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I think you're overstating the impact of one or all of the California routes being turned over to another operator. The greatest danger to the LD trains is Amtrak itself.
 

jamess

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If the San Joaquin service leaves Amtrak, why wouldnt Capitol Corridor follow? The trains also interline with SJ and Ace, and many of the riders are commuters.

Honestly, having Caltrain+ACE+San Joaquin+Capitols+HSR under one "Calrail" umbrella would make more sense for the passenger facing operation. One website, one fare card, one set of standards.

This can all be tied into the idea of making San Jose into a "grand central station" of the west.
 

seat38a

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I think you're overstating the impact of one or all of the California routes being turned over to another operator. The greatest danger to the LD trains is Amtrak itself.
Amtrak stops operating all of California State Supported Trains
I'm not talking about San Joaquin alone. I'm taking about loosing ALL of Amtrak California (San Joaquin, Capitol Corridor, and Pacific Surfliner) to another operator. So for example, without the Surfliner, do you think it would be easy for Amtrak LD passengers to get to anywhere south of LA in Orange County and San Diego? Why would any of the JPA keep checked luggage at that point?
 

jis

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I think it is jumping the gun to believe that just because there is another operator it would be impossible to incorporate some sort of through ticketing. It might have to wait for Amtrak to finish throwing a tantrum. Afterall Amtrak has already entered into such an agreement with Texas Central.

As for checked luggage, if the JPA does not want it then they could pull that facility even today, since those services are funded by the JPA on Amtrak California trains. And if the JPA wants it, why would they stop doing it just because there is a different operator? Who knows? (Idle speculation) Maybe Virgin Trains might enter into that business. They run a fine checked baggage service in Florida.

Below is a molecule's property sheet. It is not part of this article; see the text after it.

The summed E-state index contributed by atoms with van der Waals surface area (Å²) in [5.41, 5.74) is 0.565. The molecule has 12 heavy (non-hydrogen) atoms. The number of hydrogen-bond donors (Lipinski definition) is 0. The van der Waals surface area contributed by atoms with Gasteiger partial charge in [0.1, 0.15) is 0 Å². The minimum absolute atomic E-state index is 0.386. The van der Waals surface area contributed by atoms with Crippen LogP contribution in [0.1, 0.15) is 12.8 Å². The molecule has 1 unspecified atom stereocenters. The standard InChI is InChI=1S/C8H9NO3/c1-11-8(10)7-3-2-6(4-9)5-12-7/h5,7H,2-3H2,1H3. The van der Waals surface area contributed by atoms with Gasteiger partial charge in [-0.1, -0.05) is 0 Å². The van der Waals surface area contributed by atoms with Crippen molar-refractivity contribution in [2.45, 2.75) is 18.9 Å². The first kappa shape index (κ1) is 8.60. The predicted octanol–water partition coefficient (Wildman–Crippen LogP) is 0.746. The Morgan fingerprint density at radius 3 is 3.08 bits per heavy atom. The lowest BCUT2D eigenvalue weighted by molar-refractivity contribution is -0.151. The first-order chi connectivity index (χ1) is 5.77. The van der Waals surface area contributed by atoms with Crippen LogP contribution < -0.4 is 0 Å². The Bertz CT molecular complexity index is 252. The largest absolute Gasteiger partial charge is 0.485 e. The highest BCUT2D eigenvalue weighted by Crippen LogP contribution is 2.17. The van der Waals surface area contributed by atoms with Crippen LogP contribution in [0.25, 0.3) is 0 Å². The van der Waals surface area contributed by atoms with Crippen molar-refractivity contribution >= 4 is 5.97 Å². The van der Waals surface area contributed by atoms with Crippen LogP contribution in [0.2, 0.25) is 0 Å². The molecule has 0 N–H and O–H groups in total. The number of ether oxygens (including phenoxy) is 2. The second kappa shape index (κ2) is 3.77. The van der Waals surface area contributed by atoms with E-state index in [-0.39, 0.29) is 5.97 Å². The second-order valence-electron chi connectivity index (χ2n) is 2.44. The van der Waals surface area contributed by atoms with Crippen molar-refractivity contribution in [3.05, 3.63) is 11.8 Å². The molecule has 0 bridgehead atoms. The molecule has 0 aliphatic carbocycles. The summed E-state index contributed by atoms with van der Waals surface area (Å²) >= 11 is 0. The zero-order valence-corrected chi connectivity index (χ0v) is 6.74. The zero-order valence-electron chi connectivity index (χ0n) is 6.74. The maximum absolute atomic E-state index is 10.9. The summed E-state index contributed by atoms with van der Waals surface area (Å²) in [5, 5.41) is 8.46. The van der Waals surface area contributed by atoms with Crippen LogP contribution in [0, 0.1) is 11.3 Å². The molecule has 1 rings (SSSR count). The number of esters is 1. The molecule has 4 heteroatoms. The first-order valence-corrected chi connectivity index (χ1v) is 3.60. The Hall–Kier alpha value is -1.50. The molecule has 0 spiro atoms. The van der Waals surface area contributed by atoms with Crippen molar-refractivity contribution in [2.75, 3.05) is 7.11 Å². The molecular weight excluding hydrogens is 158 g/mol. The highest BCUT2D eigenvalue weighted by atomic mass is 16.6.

But again, one also needs to remember that JPA would not be funding stuff that is only for Amtrak LD passengers, who are even today a minority of passengers using Amtrak California service. They would fund a facility because their main customer body wants or needs it.
 

TiBike

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What you might lose is station agents and Amtrak-style checked baggage – i.e. hand it to a station agent and forget about it until you get where you're going, even if it involves a transfer to a long distance train. There's no need for station agents if the California trains dropped Amtrak's ticketing system and switched to something fully modern, and handled checked baggage like they handle bikes on the San Joaquins – walk into the baggage section of the coach/bag, hang your bike or shelve your luggage, and walk into the coach section. When you get to your destination, get off the train and walk back to the baggage section and pick up your stuff, and transfer it or carry it yourself. No different than a thruway bus.

Amtrak's work rules, procedures and IT limitations wouldn't apply either. Tickets could be bought for cash onboard, for example.